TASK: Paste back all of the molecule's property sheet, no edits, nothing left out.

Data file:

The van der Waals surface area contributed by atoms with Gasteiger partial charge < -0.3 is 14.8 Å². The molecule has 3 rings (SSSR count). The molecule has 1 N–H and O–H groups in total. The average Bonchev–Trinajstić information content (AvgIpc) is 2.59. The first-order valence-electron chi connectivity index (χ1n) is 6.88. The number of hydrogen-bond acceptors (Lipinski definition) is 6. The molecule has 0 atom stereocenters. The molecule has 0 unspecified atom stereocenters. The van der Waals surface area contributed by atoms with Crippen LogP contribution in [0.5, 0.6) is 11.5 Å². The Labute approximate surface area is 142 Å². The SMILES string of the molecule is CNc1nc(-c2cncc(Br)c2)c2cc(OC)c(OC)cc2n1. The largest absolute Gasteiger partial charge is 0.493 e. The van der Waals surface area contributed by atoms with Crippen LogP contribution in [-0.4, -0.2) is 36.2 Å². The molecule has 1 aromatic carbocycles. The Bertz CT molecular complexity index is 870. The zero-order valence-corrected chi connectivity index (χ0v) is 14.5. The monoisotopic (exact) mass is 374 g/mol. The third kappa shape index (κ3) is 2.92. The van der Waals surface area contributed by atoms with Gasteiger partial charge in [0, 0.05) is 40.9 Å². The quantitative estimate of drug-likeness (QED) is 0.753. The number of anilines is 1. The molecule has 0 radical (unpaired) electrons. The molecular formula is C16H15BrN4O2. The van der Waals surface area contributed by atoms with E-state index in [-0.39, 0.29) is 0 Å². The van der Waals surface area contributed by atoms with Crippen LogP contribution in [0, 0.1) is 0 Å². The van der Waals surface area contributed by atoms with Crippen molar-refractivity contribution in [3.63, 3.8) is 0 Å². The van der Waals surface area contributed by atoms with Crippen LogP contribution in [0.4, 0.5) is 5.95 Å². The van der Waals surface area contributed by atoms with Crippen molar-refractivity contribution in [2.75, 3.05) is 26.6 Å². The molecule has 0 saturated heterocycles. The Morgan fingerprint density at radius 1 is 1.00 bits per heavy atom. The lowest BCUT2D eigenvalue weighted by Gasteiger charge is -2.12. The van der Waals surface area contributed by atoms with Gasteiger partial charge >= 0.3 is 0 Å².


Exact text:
The van der Waals surface area contributed by atoms with Gasteiger partial charge < -0.3 is 14.8 Å². The molecule has 3 rings (SSSR count). The molecule has 1 N–H and O–H groups in total. The average Bonchev–Trinajstić information content (AvgIpc) is 2.59. The first-order valence-electron chi connectivity index (χ1n) is 6.88. The number of hydrogen-bond acceptors (Lipinski definition) is 6. The molecule has 0 atom stereocenters. The molecule has 0 unspecified atom stereocenters. The van der Waals surface area contributed by atoms with Crippen LogP contribution in [0.5, 0.6) is 11.5 Å². The Labute approximate surface area is 142 Å². The SMILES string of the molecule is CNc1nc(-c2cncc(Br)c2)c2cc(OC)c(OC)cc2n1. The largest absolute Gasteiger partial charge is 0.493 e. The van der Waals surface area contributed by atoms with Crippen LogP contribution in [-0.4, -0.2) is 36.2 Å². The molecule has 1 aromatic carbocycles. The Bertz CT molecular complexity index is 870. The zero-order valence-corrected chi connectivity index (χ0v) is 14.5. The monoisotopic (exact) mass is 374 g/mol. The third kappa shape index (κ3) is 2.92. The van der Waals surface area contributed by atoms with Gasteiger partial charge in [0, 0.05) is 40.9 Å². The quantitative estimate of drug-likeness (QED) is 0.753. The number of anilines is 1. The molecule has 0 radical (unpaired) electrons. The molecular formula is C16H15BrN4O2. The van der Waals surface area contributed by atoms with E-state index in [-0.39, 0.29) is 0 Å². The van der Waals surface area contributed by atoms with Crippen LogP contribution in [0, 0.1) is 0 Å². The van der Waals surface area contributed by atoms with Crippen molar-refractivity contribution in [3.63, 3.8) is 0 Å². The van der Waals surface area contributed by atoms with Crippen LogP contribution in [0.4, 0.5) is 5.95 Å². The van der Waals surface area contributed by atoms with Crippen molar-refractivity contribution in [2.75, 3.05) is 26.6 Å². The molecule has 0 saturated heterocycles. The Morgan fingerprint density at radius 1 is 1.00 bits per heavy atom. The lowest BCUT2D eigenvalue weighted by Gasteiger charge is -2.12. The van der Waals surface area contributed by atoms with Gasteiger partial charge >= 0.3 is 0 Å².